I love the science news I come across on the way here to write this column. “Scientists Found a Way to Communicate With People Who Are Asleep And Dreaming.”
Scientists had people sleeping in their labs and used flashing lights, touch, Morse code and I don’t know what all to try to communicate to the sleepers while they were dreaming, and ask them yes or no questions or simple math problems, like how many times did this light flash.
Meanwhile, they had witnesses watching and judging responses. And “Across 57 sleep sessions, at least one correct response to a query was observed in 47 percent of the sessions where lucid dreaming was confirmed by the participant.”
Reminds me of the classic critique of dancing bears: “My two-year-old can dance better than that.”
“It’s not that he dances well — it’s that he dances at all. He’s a bear.”
We’ve got people who can give a correct answer to such tough questions as “Can you speak Spanish?” 47% of the time, while asleep. Let’s give them all scholarships to Yale. Then elect them to Congress.
In other science news, scientists are working out what happened that time around 42,000 years ago when the magnetic north pole went wandering south as far as the Antarctic before coming back home to northern parts. Generally known as “The North Pole’s Big Adventure,” it lasted anywhere from a thousand years to 1,700 years, depending on how many fingers you count with. I’m just kidding; I was just confused by the times mentioned.
Anyway, what matters is the scientists know that at one time during the wanderings of the magnetic pole — earth’s magnetic field, which protects us from radiation — it was reduced to 6% of its usual strength, and they say maybe that’s one of the reasons Neanderthals went extinct.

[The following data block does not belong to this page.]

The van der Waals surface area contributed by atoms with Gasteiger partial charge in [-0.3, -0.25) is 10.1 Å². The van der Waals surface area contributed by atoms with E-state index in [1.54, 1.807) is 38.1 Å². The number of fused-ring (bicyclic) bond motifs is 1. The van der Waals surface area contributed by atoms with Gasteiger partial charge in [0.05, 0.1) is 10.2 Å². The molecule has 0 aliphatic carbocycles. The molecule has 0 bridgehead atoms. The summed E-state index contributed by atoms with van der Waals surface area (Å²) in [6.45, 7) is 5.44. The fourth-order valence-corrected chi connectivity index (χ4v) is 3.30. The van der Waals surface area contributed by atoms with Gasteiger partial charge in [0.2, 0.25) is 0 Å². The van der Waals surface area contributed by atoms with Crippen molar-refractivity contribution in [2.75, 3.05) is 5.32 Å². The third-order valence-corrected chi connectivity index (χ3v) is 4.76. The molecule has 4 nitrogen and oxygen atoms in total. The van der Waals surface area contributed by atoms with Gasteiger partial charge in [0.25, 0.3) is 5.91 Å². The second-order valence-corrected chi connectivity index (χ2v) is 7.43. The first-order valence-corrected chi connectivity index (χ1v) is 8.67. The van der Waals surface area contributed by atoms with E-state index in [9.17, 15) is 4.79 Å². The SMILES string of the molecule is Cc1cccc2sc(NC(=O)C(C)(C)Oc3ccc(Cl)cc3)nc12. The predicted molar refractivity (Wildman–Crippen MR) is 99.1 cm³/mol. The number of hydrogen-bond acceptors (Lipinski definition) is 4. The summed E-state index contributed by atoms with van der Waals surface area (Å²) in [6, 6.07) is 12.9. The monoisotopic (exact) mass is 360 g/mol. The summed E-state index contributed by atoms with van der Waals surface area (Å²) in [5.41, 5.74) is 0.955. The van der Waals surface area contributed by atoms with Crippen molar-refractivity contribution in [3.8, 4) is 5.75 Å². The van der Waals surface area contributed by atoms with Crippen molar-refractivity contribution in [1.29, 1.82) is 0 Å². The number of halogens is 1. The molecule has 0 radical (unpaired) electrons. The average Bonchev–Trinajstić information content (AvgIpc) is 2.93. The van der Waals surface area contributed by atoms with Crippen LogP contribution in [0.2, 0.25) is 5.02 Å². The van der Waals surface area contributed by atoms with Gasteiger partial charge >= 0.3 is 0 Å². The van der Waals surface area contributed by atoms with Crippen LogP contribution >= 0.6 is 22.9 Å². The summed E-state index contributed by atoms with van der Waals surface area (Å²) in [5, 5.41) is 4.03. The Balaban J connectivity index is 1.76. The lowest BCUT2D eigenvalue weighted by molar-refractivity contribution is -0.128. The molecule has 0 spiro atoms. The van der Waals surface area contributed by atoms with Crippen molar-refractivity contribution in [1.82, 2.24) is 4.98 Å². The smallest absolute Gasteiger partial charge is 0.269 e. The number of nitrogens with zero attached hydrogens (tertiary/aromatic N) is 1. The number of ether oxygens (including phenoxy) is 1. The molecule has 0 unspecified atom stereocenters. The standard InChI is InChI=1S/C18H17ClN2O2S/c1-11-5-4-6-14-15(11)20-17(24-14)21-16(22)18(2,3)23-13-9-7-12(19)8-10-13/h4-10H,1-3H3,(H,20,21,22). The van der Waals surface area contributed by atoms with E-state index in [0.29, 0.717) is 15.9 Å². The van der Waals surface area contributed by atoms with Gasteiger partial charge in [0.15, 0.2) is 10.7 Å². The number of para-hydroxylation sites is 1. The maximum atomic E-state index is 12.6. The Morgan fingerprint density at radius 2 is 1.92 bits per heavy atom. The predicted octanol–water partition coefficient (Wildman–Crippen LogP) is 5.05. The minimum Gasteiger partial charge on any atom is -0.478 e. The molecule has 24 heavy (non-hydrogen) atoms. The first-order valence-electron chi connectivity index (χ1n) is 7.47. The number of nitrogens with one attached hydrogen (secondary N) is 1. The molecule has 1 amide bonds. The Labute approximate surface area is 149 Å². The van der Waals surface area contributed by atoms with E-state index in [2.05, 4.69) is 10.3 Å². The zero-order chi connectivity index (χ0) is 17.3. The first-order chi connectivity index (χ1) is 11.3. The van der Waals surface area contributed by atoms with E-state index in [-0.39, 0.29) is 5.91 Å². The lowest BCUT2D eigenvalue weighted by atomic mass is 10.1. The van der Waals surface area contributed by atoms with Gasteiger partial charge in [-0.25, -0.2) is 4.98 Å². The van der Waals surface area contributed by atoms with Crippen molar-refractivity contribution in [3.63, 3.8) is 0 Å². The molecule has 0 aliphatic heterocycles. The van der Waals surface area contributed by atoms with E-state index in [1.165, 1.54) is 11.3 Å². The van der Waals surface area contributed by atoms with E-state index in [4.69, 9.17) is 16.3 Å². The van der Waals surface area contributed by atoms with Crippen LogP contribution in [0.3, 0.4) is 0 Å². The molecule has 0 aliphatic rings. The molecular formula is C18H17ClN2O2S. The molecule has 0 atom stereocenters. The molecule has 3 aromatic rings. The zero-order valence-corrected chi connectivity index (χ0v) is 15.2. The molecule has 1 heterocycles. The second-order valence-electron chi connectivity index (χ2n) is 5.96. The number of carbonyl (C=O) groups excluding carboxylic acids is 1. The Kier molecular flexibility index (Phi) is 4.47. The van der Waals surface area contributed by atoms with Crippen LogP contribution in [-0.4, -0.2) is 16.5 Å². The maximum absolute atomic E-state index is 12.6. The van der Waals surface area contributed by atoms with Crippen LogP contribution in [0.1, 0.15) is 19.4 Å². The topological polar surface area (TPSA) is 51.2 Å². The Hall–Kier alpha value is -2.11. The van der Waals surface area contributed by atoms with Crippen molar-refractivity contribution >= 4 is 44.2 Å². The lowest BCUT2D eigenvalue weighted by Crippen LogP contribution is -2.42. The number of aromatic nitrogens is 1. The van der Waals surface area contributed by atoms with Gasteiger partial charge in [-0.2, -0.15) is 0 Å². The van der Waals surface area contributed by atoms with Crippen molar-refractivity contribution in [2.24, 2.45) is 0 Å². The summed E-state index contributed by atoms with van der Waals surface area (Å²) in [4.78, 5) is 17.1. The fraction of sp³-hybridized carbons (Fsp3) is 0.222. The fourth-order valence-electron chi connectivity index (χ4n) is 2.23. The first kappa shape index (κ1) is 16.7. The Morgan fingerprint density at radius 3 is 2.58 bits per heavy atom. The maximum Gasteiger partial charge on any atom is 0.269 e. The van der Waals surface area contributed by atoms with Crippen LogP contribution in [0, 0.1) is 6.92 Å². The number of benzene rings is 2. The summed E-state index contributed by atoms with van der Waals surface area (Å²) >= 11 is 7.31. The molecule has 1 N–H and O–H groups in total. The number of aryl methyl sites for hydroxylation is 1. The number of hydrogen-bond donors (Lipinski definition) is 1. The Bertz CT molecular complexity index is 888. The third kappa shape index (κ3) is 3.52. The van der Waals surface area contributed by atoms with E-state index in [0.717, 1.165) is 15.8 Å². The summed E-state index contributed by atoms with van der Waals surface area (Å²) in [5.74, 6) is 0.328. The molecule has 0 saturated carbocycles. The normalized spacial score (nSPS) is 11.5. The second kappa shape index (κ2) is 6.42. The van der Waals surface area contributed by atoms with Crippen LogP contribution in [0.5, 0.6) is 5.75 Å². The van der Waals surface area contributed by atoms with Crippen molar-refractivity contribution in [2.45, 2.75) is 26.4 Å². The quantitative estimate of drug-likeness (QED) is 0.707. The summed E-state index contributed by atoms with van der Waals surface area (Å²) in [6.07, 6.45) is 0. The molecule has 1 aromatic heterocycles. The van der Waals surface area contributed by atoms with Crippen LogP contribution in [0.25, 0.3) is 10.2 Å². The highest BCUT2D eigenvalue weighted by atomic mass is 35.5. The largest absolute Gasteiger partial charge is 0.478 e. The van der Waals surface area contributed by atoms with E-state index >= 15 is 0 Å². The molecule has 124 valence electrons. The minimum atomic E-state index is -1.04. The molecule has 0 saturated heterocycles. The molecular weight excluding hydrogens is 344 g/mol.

The article I read didn’t mention it, but it’s also been in the news lately that the magnetic north pole has been currently wandering all over Canada, and has been seen heading toward Siberia.
We can’t seem to get a break. First, we had to worry about global warming, then a global pandemic and, now, a globe-hopping magnetic pole that could collapse our magnetosphere and get us all fried.
Speaking of the pandemic: When vaccines were first rolled out for covid-19, it was thought there could be a lot of anti-vaxxers choosing not to get the vaccine. There are many, I know some of them, but it now seems like there are even more people who are jumping over everyone they can to get it ahead of schedule.
As an old dotard (70-something), I have had my first vaccination and expect to get my second this Friday. I didn’t have to fight anybody for my shot; a team of fire department medics actually just showed up at my apartment building with less than a few hours’ notice and vaccinated everyone over 65. So far as I know, no young people tried to pass as old in order to get a shot. Not in my building.
But in Florida, two women under 45 dressed up to look over 65 and tried to get in line for a vaccination meant only for the elderly. They got caught, but it turns out they both had official cards that indicated they’d already got away with the trick once before. They were trying to get their second shot.
What we have here is a major difference between me and other yahoos. I remember what I was like when I was 40, and I know I was wild enough to pull something like that. But if I got away with it the one time, I would have stood pat. I would have tossed the vaccine card and the disguise and settled for waiting for my “first” shot, happy to know it would be my second. Why double the risk?
I feel similarly about global warming. During the first four years of the Reagan presidency, I had a car that got 7 miles to the gallon. But I was young, and anyway, when I got the chance, I switched it out for a car that got 20-something miles to the gallon. I didn’t want to ruin the environment all the time.
It’s like they say: all things in moderation. And if someone asks you if you speak Spanish while you’re asleep, tell them, Yo no soy marinero, soy capitan.
Dr. Wes Browning is a one time math professor who has experienced homelessness several times. He supplied the art for the first cover of Real Change in November of 1994 and has been involved with the organization ever since. This is his weekly column, Adventures in Irony, a dry verbal romp of the absurd. He can be reached at email@example.com.
Read more in the Feb. 24 - Mar. 2, 2021 issue.